Best thing about the new Google rules is that my own websites actually climbed a bit, so I think I'll spend more time there. Google makes the rules very clear, that they encourage original quality content, and I think that if you aren't so big you threaten companies like Demand that's true enough.

  5. profile image0
    BenjaminBposted 8 years ago

    From what I see the new algorithm is a joke. My Hub on how to start a trucking company fell to page 3 from position #4 on page 1,the joke about it is that 2 pages of my cash parked website including the now non existent Privacy Policy on the same topic are now ranked on page 1. Go figure they got some more work to do on that crap is all I can say.I'm sure eventually it will catch up and figure out that website's pages no longer exist,but in the meantime it's a complete joke.

  6. MrSpock profile image63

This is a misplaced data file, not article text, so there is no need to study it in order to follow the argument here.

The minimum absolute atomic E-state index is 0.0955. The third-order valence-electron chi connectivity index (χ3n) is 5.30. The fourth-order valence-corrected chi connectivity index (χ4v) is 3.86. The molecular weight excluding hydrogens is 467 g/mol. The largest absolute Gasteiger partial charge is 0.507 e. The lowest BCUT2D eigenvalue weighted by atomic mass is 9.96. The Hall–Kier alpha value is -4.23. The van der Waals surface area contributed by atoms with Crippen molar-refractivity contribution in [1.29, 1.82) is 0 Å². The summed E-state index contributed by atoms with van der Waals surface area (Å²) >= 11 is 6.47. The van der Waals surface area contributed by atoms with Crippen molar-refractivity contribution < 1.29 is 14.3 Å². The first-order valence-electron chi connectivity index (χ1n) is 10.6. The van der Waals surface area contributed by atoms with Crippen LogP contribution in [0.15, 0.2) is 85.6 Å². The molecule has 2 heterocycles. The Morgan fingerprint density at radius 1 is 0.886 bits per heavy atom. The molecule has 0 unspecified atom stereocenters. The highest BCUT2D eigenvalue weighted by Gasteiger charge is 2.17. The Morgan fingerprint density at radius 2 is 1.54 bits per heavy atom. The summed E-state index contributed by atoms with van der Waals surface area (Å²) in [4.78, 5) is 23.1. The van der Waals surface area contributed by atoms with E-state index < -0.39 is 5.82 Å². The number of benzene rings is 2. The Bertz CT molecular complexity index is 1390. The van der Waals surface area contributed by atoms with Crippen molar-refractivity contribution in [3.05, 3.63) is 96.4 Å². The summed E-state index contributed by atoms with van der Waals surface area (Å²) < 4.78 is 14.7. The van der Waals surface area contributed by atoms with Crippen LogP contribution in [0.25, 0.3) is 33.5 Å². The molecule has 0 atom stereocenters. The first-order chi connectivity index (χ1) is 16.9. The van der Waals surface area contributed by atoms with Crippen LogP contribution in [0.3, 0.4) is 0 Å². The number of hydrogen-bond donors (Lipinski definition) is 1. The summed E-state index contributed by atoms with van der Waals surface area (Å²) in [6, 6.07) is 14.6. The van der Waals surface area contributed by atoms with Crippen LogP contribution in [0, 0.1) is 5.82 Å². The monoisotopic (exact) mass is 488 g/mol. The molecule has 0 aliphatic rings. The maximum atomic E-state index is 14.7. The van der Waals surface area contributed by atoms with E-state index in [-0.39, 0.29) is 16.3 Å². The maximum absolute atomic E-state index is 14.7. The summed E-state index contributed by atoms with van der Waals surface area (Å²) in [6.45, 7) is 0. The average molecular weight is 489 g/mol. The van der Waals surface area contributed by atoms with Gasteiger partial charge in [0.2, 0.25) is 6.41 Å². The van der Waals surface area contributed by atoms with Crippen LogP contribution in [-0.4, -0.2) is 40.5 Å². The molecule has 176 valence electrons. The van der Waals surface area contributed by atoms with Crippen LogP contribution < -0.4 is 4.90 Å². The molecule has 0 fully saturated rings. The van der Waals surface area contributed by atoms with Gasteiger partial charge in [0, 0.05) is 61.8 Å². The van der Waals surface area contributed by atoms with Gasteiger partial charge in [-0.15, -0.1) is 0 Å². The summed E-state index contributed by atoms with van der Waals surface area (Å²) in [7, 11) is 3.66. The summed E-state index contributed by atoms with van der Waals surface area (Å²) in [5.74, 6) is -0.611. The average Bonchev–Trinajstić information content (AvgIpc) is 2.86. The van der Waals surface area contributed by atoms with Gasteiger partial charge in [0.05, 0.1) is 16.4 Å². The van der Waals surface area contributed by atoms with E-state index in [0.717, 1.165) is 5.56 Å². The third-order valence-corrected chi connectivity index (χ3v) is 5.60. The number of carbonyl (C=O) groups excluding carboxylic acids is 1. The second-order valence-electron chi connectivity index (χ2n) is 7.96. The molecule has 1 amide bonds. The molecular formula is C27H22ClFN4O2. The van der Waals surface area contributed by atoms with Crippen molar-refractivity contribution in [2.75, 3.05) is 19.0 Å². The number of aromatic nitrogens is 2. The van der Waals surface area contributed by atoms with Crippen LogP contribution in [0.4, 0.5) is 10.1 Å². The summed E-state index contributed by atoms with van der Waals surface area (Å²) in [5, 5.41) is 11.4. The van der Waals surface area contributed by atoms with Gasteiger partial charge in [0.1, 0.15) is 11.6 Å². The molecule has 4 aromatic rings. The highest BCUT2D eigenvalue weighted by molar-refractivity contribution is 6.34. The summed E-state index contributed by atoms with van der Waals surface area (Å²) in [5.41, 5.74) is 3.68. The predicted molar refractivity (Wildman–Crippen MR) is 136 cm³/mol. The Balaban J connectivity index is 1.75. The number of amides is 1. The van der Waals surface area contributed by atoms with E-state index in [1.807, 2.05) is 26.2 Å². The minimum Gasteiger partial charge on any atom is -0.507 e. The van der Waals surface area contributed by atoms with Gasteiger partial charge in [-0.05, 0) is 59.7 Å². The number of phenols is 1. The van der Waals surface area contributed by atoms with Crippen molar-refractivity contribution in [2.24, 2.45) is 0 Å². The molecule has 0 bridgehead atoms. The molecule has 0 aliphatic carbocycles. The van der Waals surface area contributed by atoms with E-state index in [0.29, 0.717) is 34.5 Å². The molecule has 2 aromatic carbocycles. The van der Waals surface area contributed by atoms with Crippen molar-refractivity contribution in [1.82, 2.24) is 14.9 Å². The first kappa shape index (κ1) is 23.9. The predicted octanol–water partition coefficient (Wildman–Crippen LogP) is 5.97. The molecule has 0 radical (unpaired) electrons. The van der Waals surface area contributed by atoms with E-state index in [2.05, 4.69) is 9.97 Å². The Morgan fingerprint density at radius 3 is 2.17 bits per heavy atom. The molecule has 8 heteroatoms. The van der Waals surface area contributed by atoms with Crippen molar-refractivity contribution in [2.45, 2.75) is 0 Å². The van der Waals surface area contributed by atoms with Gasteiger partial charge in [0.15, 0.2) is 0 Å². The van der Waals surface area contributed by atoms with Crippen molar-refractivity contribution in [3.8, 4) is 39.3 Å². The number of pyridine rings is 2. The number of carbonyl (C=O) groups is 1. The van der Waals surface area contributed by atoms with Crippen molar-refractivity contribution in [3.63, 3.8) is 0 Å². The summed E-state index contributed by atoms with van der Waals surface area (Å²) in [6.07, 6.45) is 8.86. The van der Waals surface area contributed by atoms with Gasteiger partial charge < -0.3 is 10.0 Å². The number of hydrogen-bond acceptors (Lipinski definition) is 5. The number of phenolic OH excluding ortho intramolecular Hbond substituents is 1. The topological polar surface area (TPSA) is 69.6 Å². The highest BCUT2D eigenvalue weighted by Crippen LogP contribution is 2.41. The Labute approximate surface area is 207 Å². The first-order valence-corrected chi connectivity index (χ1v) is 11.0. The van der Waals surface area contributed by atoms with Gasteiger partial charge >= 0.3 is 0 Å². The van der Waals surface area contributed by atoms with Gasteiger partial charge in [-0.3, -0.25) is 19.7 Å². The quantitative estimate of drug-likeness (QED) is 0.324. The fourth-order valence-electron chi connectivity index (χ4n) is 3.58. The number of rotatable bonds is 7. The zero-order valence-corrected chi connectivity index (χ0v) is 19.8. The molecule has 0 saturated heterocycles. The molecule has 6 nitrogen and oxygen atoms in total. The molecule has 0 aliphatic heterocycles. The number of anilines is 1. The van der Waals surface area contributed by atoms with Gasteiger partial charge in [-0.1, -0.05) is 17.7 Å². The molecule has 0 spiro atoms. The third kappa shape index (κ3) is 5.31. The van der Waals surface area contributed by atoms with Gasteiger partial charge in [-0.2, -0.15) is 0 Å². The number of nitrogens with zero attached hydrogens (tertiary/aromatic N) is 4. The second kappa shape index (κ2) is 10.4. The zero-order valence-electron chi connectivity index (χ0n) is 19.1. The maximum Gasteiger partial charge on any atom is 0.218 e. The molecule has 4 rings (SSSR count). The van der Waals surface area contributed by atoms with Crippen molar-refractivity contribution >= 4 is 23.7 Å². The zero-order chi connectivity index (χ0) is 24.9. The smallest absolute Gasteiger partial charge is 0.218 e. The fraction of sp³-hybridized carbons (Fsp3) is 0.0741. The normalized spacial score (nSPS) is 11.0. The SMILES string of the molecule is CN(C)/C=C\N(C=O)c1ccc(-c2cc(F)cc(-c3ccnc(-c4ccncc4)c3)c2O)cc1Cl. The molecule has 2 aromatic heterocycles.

MrSpockposted 8 years ago

    Did someone say, "illogical"?

  7. JimmyTH profile image59
    JimmyTHposted 8 years ago

    I'm suspicious of Google because as you say the algorithm doesn't really do what it says it does. I no longer use Google as my search program when researching articles because most of what it pulls up in response to a query is total garbage. It all looks like stuff that for the most part makes good money for Google, so probably that's a key section of the algorithm.

    I have much better luck with StartPage, which consistently comes up with useful search results and doesn't track my activities online. I read someplace that's it's a Christian-based enterprise and thinks Google is "the beast" or something like that but that's probably an exaggeration. It's based in the Netherlands and makes privacy and efficiency a priority. I see my own stuff come up on it in response to relevant searches, including my Hubs, so I know they are on the right track (grin).